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Zone blocking: The cutback

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Another look at the blocking scheme and what happens if the defenders react as they would like to.

Scott Rovak-US PRESSWIRE

In the previous writeup, we described how zone blocking works by showing you a simple dive play with dumb defensive lineman and how, in theory, to block the run perfectly. Of course, only the Raiders have defensive linemen like that. (Low blow, I know, but come on -- they are the Raiders. By the way, thanks for Palmer.) The reality is that these men move and blitz and make plays.

In a perfect world, our Arizona Cardinals would block perfectly every single time and have no problems and get six ards every single running play. Wouldn't that be nice? But the only players to record six yards per carry over a single season and and are not in jail are Eric Dickerson and Barry Sanders. (O.J. Simpson did it toom but doesn't fit my criteria in this case). So why doesn't it work like that? It is mainly because the defense does its job and makes plays. So this is where the cutback comes into play.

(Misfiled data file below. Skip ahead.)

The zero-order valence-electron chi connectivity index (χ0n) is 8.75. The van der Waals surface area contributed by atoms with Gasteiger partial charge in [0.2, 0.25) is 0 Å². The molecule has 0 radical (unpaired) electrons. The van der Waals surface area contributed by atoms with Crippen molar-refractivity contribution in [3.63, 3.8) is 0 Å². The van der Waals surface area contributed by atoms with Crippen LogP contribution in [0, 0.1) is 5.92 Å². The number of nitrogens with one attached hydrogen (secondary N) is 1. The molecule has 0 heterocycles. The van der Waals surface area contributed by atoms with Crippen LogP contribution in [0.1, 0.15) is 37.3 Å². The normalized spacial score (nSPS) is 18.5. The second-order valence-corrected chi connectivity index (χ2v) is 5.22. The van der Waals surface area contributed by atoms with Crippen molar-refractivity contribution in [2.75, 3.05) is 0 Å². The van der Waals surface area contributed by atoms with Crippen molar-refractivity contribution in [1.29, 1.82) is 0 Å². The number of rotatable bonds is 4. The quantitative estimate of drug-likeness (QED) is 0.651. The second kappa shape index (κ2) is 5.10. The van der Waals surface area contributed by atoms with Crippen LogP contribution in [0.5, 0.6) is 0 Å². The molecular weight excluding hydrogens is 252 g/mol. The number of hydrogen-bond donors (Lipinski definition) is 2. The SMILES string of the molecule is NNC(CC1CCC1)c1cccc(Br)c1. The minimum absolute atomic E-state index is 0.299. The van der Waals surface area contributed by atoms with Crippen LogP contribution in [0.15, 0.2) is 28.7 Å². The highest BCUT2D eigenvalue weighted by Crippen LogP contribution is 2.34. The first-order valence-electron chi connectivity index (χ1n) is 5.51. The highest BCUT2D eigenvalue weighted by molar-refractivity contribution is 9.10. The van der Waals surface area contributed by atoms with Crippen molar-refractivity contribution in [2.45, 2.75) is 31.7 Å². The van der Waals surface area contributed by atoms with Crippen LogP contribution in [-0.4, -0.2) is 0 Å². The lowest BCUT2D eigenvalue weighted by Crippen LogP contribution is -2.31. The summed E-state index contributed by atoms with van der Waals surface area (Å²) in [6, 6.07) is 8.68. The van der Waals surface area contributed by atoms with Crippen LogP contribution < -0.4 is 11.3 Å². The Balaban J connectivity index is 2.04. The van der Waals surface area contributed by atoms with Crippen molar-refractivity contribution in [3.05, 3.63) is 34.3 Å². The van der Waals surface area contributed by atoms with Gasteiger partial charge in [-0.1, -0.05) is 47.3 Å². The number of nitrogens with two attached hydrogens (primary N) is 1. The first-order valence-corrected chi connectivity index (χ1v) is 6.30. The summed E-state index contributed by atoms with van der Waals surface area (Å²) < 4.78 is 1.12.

Let's say the nose tackle feels the outside pressure from the center and does what he is suppose to, which is drive against it toward the press and not allow the guard to get a wall. This now means that the weak side linebacker is going to have a free shot on the ball carrier because there is no one there to block him. This is very true... so naturally we're screwed right?

If the center can't get off the block, he will know this and his new job will be to stay on his block and drive him whichever way the lineman is going, effectively putting him right in the hole for no gain. Now the guard that was supposed to take over that block is just standing there with his thumb up his butt...not really. His job and part of the reason his first step is to the right is to allow for the cutback lane. The weak side linebacker is going to flow towards the ball and can overcommit.

Look at the size of this hole! My mother can run through that hole with a tractor trailer and not get touched for 15 yards. Now this is why the vision of the running back is so important. If he is Eric Metcalf (props to people who get these references, i was there too), he dances around a lot he is going to get stopped for no gain. But if he sees the field properly and makes his one cut, he is going to be running for 10 yards. He comes right off the center's butt and now is in the open field, where he can make a safety miss and you go all the way.

Here is Brian Billick going more into detail about the cutback lane that is formed when a defense overpursues a zone blocking team. Also, if you look closely, you can see instances of everything I have been talking about for three writeups now -- double teams, combo blocks, etc. Let me know in comments what you want my next write up to be about. I'd love the ideas.